The partially-instrumental song “Vittra” on this song is easily admired by both the talent and diversity of Naglfar. Sure the song is only about three minutes in length, but all it builds up is complex steps and paths. It begins with an odd clean electric guitar followed by tom fills and a high-pitched scream. This evolves to double-kick drumming and one of the most memorable guitar riffs in the history of Black Metal. Clean vocals overpower this song, but the lines are few, and not long after, beautiful key melodies arise abolishing the song. Whichever way you look at the last two tracks, “Sunless Dawn” and “Exalted Above Thrones”, they are a perfect ending to an atmospheric Naglfar album. The riffs are kept to a minimal progression, and the drums resemble ones of simpler Black Metal patterns. At times sounding like Limbonic Art and others Satyricon, the band not only gives away imagery of an eternal forest which stands above all humanity, but also metaphors of the imaginary line between life and death. After all, the album ends in its utmost extreme with the words, “I left my shell and this mortal world to receive life everlasting…”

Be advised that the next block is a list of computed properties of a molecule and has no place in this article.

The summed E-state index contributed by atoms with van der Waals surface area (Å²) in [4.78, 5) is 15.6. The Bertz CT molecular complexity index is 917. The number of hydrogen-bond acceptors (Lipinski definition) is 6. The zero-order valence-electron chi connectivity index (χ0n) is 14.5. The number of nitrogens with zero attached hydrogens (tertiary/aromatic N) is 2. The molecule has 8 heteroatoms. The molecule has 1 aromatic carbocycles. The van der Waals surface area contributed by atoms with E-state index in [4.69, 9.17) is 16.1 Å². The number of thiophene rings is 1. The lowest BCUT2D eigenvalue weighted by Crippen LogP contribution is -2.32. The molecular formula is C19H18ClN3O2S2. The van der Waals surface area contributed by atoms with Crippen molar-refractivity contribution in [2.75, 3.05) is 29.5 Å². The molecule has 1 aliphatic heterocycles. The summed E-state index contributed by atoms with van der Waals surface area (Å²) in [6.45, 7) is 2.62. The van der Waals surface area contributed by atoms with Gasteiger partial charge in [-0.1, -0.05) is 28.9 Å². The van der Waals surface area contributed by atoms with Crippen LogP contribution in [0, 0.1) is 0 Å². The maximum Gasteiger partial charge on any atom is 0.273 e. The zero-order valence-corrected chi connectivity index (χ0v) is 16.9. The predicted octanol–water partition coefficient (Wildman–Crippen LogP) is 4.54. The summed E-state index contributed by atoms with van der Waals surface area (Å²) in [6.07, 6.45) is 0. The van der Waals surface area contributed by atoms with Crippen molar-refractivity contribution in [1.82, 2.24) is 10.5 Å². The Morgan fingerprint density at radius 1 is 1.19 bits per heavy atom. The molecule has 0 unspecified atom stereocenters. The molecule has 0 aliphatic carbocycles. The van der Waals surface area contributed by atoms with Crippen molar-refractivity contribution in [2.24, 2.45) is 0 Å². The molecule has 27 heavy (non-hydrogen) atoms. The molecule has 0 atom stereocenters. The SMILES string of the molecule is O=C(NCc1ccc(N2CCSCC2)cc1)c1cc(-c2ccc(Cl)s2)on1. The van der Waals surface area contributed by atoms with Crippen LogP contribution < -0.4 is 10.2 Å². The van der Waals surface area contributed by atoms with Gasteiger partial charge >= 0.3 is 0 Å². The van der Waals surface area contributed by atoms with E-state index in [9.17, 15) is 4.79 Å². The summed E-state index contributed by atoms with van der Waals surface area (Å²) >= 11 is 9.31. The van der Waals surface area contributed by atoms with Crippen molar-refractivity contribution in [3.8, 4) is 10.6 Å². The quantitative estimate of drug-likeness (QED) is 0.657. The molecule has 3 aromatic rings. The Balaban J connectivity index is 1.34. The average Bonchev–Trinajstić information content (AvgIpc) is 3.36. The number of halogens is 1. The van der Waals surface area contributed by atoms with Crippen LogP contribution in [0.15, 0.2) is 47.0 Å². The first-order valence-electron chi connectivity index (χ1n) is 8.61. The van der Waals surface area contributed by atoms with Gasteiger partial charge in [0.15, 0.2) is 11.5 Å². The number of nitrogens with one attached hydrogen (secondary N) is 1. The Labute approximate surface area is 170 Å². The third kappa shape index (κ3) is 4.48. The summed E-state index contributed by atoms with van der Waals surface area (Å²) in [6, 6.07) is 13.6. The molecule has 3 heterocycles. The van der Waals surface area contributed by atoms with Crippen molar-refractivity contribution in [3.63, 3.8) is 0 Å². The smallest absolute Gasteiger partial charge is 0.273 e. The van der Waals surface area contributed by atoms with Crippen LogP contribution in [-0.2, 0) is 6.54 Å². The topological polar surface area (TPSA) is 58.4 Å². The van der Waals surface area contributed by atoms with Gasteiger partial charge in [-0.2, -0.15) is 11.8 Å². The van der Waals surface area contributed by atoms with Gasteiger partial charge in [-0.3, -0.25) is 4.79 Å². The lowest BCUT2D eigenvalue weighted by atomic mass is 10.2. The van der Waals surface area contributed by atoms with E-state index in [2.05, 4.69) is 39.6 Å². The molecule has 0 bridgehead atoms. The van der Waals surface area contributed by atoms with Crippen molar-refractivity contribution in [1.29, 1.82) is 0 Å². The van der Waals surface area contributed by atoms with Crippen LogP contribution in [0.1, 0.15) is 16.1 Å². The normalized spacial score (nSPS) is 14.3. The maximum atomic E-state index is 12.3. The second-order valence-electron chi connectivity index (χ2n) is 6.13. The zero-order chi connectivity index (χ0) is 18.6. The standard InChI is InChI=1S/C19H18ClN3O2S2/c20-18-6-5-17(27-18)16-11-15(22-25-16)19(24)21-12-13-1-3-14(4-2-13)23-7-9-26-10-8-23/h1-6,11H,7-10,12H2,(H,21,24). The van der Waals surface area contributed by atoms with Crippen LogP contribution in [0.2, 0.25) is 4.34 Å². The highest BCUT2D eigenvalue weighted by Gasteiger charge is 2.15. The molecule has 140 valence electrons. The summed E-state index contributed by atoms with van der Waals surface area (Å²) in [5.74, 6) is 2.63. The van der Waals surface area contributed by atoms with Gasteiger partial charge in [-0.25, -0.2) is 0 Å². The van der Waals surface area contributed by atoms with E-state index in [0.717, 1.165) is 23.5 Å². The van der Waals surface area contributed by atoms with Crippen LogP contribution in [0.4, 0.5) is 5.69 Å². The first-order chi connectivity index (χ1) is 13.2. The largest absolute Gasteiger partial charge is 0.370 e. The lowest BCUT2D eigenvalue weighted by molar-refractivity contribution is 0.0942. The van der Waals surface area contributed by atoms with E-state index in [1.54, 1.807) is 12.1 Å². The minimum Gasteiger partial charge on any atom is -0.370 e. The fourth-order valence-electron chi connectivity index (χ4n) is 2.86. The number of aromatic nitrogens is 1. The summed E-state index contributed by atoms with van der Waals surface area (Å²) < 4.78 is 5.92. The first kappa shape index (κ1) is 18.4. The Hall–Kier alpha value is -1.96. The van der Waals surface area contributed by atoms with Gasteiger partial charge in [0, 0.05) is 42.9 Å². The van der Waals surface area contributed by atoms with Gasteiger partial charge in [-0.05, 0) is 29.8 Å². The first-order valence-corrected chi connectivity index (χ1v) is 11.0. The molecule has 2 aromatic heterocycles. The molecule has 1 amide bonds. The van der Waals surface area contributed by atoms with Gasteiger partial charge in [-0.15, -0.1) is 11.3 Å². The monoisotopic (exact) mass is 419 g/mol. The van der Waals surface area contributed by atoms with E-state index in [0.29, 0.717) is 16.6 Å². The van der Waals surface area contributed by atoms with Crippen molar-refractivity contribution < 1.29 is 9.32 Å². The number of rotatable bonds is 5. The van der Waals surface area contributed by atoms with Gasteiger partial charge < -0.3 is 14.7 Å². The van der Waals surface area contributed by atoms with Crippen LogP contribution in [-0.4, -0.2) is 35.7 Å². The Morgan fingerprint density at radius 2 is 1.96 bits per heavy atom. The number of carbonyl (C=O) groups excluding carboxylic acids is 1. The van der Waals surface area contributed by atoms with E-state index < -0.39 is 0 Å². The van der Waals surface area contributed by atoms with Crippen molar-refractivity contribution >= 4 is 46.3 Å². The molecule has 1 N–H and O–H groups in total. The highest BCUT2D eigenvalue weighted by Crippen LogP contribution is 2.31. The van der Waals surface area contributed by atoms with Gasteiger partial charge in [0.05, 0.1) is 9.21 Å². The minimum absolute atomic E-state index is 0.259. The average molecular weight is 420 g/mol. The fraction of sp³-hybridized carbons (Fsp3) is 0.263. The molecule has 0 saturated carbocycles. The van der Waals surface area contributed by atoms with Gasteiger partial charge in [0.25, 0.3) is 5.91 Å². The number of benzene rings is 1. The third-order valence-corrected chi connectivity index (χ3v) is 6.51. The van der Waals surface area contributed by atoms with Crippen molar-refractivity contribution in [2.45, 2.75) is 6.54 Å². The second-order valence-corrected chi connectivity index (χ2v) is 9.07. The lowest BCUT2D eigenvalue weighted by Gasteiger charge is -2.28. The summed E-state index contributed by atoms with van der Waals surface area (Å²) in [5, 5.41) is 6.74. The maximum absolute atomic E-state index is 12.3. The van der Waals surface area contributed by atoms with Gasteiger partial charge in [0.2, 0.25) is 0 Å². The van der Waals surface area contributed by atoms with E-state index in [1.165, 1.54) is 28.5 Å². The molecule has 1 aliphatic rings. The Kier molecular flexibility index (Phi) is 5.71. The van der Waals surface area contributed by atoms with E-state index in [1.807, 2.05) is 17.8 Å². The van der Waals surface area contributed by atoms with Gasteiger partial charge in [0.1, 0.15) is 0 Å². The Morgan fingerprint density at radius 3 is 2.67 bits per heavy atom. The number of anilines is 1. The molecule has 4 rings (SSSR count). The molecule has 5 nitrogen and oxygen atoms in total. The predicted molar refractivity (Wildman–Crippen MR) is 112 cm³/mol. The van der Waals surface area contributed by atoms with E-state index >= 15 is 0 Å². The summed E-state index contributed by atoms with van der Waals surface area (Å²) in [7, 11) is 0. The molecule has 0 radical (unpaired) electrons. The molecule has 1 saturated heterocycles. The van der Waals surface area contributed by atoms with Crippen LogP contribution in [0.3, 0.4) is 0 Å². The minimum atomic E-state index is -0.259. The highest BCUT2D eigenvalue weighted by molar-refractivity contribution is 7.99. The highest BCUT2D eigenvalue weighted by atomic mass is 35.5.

Naglfar may have conquered new heights with this masterpiece that borders Melodic Black Metal, but is still on the throne. The only downsides I would see with this release are Jen Ryden’s lack of diversified vocals and at times, the continuous use of the double-kick. Many bands prefer shorter songs, but others prefer longer. I personally think Naglfar could possibly go with one or the other, as most of their songs either end too fast or seem to take forever. Nonetheless, this album gets an 8/10 from me most definitely.
Some say this album is a classic, though I haven't heard of it for over a year of almost maniacal listening to black metal. It is said that Swedish BM is just playing as fast as you can and screaming pathetic quasi-blasphemous quasi-satanic lyrics. Sadly, it is almost right opinion. Almost, because there are still few bands there like Naglfar...